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Tips for sending your kids back to school after parents split

The beginning of a new school year is often hectic and challenging for kids and parents alike. However, for families where the parents have separated or divorced over the summer, the back-to-school transition can be even more daunting, even if the kids don't have to go to a new school.

Parents can make the upcoming school year less difficult for their kids by putting some extra time and effort (preferably working together) into getting their kids back into the groove of the school year amidst a family structure that has changed.

Talk to your kids' teachers, school counselors and coaches about your new family dynamic. Even if your kids seem to be adjusting well, they may begin to act out or shut down when they return to school. It helps if the adults with whom they're interacting understand the possible cause of any changes in behavior so that you and they can work together to help your children.

It's also important to update your contact information so that school officials know how to contact you and/or your spouse or other caregiver in an emergency. You may also need to notify them about who is allowed to drop off and pick up your kids from school and afterschool activities.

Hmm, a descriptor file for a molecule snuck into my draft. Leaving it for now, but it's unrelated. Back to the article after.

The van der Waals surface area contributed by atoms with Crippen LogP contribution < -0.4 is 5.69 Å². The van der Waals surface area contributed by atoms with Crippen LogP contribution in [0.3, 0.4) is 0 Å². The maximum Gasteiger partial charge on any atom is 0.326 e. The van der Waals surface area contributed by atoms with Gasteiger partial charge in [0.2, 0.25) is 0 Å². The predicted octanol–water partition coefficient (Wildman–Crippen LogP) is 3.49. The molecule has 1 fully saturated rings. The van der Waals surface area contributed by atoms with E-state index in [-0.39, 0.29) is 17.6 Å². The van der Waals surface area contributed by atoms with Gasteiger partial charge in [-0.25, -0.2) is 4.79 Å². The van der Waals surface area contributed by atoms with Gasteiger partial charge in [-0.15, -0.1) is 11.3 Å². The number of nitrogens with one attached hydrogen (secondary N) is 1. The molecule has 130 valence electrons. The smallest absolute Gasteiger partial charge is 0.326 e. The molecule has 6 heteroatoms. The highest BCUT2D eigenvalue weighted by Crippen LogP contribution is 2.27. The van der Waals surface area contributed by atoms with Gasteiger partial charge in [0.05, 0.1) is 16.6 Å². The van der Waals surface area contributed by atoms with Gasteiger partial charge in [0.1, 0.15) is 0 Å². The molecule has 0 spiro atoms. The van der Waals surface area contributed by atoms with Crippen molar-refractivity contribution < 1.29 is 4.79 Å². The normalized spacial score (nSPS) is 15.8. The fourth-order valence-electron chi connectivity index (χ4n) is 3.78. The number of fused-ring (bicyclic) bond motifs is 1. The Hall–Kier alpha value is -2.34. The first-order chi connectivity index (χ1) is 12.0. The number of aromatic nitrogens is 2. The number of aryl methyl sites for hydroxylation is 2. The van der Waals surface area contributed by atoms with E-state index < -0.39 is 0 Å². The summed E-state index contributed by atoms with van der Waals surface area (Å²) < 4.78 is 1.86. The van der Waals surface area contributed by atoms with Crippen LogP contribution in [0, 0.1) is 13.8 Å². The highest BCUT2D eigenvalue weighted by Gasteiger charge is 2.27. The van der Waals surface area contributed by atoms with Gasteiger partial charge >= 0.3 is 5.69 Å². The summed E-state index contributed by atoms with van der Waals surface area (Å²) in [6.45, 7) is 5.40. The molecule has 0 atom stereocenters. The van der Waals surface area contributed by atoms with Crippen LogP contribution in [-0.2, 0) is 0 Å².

If possible, both you and your co-parent should participate in back-to-school shopping with your kids. This will help them see that you're both still active participants in their lives. You may want to split up the duties, perhaps with one parent helping them shop for clothes and the other for school supplies. Determine who's paying for what ahead of time so that your kids aren't exposed to any squabbling about the cost of their purchases.

Encourage your children to talk about their school day. Even if they don't feel like talking on a particular day, keep trying. They'll appreciate the fact that you're interested, even if they may not show it.

Regardless of your current relationship with your co-parent, the beginning of the school year is one of those times where showing your kids that you're unified as their parents in caring for them is most crucial. If the new school year brings challenges that you didn't anticipate when drafting your parenting plan, your family law attorney can help you work to seek any necessary changes that are necessary for your children's best interests.

Source: Our Family Wizard, "4 Tips for Prepping Your Child to Go Back to School," accessed Aug. 08, 2017

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